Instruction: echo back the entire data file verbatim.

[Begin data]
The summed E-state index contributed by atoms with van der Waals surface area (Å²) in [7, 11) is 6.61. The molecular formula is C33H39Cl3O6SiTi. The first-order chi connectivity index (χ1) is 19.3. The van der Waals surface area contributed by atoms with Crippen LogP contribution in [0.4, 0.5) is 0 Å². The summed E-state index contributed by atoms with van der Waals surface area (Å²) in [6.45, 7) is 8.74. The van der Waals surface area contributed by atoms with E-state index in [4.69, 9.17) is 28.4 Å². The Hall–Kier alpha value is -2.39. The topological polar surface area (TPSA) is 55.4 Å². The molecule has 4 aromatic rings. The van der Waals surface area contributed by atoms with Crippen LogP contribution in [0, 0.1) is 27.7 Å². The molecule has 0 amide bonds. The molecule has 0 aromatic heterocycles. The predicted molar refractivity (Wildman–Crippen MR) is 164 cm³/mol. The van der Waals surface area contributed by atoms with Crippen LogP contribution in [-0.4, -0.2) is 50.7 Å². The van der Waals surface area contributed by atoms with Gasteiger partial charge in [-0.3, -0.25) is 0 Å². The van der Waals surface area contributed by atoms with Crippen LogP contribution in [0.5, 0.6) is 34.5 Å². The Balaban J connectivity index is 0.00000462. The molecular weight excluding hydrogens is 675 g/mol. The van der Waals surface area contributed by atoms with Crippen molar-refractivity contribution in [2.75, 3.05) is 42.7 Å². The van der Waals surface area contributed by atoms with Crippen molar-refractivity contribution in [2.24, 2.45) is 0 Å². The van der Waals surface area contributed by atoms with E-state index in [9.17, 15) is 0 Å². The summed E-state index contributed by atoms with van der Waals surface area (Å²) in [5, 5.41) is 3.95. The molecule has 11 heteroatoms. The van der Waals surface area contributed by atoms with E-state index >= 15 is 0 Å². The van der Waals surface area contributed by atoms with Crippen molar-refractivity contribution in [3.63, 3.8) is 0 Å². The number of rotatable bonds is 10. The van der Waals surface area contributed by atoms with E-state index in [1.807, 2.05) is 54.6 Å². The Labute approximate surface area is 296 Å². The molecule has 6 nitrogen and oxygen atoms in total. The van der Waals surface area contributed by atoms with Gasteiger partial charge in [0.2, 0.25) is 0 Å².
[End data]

The summed E-state index contributed by atoms with van der Waals surface area (Å²) in [7, 11) is 6.61. The molecular formula is C33H39Cl3O6SiTi. The first-order chi connectivity index (χ1) is 19.3. The van der Waals surface area contributed by atoms with Crippen LogP contribution in [0.4, 0.5) is 0 Å². The summed E-state index contributed by atoms with van der Waals surface area (Å²) in [6.45, 7) is 8.74. The van der Waals surface area contributed by atoms with E-state index in [4.69, 9.17) is 28.4 Å². The Hall–Kier alpha value is -2.39. The topological polar surface area (TPSA) is 55.4 Å². The molecule has 4 aromatic rings. The van der Waals surface area contributed by atoms with Crippen LogP contribution in [0, 0.1) is 27.7 Å². The molecule has 0 amide bonds. The molecule has 0 aromatic heterocycles. The predicted molar refractivity (Wildman–Crippen MR) is 164 cm³/mol. The van der Waals surface area contributed by atoms with Crippen LogP contribution in [-0.4, -0.2) is 50.7 Å². The van der Waals surface area contributed by atoms with Gasteiger partial charge in [-0.3, -0.25) is 0 Å². The van der Waals surface area contributed by atoms with Crippen LogP contribution in [0.5, 0.6) is 34.5 Å². The Balaban J connectivity index is 0.00000462. The molecular weight excluding hydrogens is 675 g/mol. The van der Waals surface area contributed by atoms with Crippen molar-refractivity contribution in [2.75, 3.05) is 42.7 Å². The van der Waals surface area contributed by atoms with Crippen molar-refractivity contribution in [2.24, 2.45) is 0 Å². The van der Waals surface area contributed by atoms with E-state index in [9.17, 15) is 0 Å². The summed E-state index contributed by atoms with van der Waals surface area (Å²) in [5, 5.41) is 3.95. The molecule has 11 heteroatoms. The van der Waals surface area contributed by atoms with E-state index >= 15 is 0 Å². The van der Waals surface area contributed by atoms with Crippen molar-refractivity contribution in [3.63, 3.8) is 0 Å². The number of rotatable bonds is 10. The van der Waals surface area contributed by atoms with E-state index in [1.807, 2.05) is 54.6 Å². The Labute approximate surface area is 296 Å². The molecule has 6 nitrogen and oxygen atoms in total. The van der Waals surface area contributed by atoms with Gasteiger partial charge in [0.2, 0.25) is 0 Å².